You all "completely did not exist" before you were born and it obviously wasn't a big deal.
^ I hope we're not going to play "who has the Existentialism bone."
Sorry for my words but even in GERMANY which is far more racist than the UK you can find both friends and a girl friend and you can fight back racism against you too.We are all prone to racism even white people themselves can encounter racism ,they are don't have the ultimate immunity against it, for example if you are a white man in Japan or China you will be treated like a nigger deep black person.
I'm afraid that the problem is with you brother.
Sorry for my words.
Last edited by Whisky And Speed; 08-15-2012 at 06:30 PM.
The reason I asked this question is because I asked my grandmother, who is 78 years old a week and a half ago, this same question. A woman who has outlived one of her children (she has 8), outlived her siblings and 3 of her grandbabies. I remember asking her this question 12 years ago and she answered "Yes." She said she fears the unknown but at the same time she has faith that she will be taken care of in the end both here and in the afterlife. I asked her again this same question just a few days ago and her answer changed. She said she doesn't fear death and that she is sort of at peace now with the fact that she WILL one day be gone and all that will be left of her is the children and grandbabies she has left behind. And I thouht to myself "What changed in her?" At what point in our lives do we become at peace or comfortable with the fact that we will no longer exist? Because death to me is terrifying! I think about what it will feel like to just "snap" out of our bodies or is it just like being "put under?" I think about where I'm gonna go if anywhere and that obviously leads to the next thought of did I make a difference in this world?
I myself am not an atheist and I do believe in the human spirit for my own personal reasons but have always been at conflict with the concept of a Christian's version of the afterlife only because there are too many contradictions. It has never "felt" right to me. But none of that stops me from having a conscience about the way I treat people, not because I'm afraid I'll be "judged in the afterlife", but because I wouldn't want bad things done to me, so why do bad things to others that haven't wronged me in the first place. I (general) treat people how people treat me, but I treat children how I would want to be treated. I always try to make a good first impression by passing strangers with a smile and if they do not smile back, I brush it off with no hard feelings and move on. I think about my loved ones more then I think about myself and I usually give more then I receive.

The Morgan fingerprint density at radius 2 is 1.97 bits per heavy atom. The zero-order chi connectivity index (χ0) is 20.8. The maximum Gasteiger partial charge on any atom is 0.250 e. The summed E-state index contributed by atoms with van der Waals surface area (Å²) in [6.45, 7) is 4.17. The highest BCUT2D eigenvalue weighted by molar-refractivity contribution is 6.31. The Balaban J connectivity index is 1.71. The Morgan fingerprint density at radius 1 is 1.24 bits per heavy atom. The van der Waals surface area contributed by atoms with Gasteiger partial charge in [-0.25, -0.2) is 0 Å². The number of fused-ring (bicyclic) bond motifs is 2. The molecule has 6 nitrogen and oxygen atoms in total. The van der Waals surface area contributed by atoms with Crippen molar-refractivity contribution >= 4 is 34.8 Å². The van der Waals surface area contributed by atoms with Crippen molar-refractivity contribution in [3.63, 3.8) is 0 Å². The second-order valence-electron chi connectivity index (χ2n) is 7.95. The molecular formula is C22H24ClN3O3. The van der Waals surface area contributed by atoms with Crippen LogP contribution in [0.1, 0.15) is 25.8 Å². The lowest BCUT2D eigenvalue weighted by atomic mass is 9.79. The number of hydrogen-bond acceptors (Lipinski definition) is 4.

The "thing" with all of these beliefs that I feel are right or wrong to do in this life, none of it matters to death because in the end, we all "suffer" the same fate. I do not believe that death justifies wrongful doings and "it" doesn't care what you look like or how you've lived. It comes for you regardless. So if all of these things regarding death equal no judgment, that death can come for you at it's own will, why should the afterlife be too much different then why or how you've died in the first place? Or am I wrong and there will be a seperation between the good and the bad? As much as it sounds like a fairytale, I'd like to believe my good deeds are being recognised, if not by a "higher power" then by atleast those I've made a difference to here in this life.
My thoughts on life and death.
In Christianity,Christina, it doesn't matter how many good deeds and favors you have done in your life for yourself or other people if you don't believe and accept that a person named Jesus had died for your sins .That means that no matter how good was a Jew or a Hindu person or how many good deeds they have done,even if they served the whole human existence with their good,cause in the end they will be thrown to a lake of fire cause they didn't believe or even didn't hear the news that Jesus was alive.A devastating concept,isn't it?.You are right when you said that the christian concept of the after life is full of contradictions and doesn't work.
I'm not really afraid of the dying as a natural part of life. I'm not sure if I entirely believe in an 'afterlife' as such - or rather, my opinion is much the same as that of God: I think there probably is something to which the word can be applied, but it's not really within our realm of understanding and hence I don't bother thinking about it too much. We'll all find out one day - or not, if we just 'turn off'. That, to me, is more of a concern. I'm not scared of it, I'm more sickened and disgusted by the thought that everything we do and all we amount to be is ultimately, in time, doomed to become nothing, unless you manage to do something with some real lasting impact. Even then, it all comes to naught when the universe itself comes to an end. Dying is a worry to be because of all the things it would stop me doing - to quote: "I don't have time to die, I'm too busy!"
My avatar looks like a mix of NIN, My Chemical Romance, and Chris Vrenna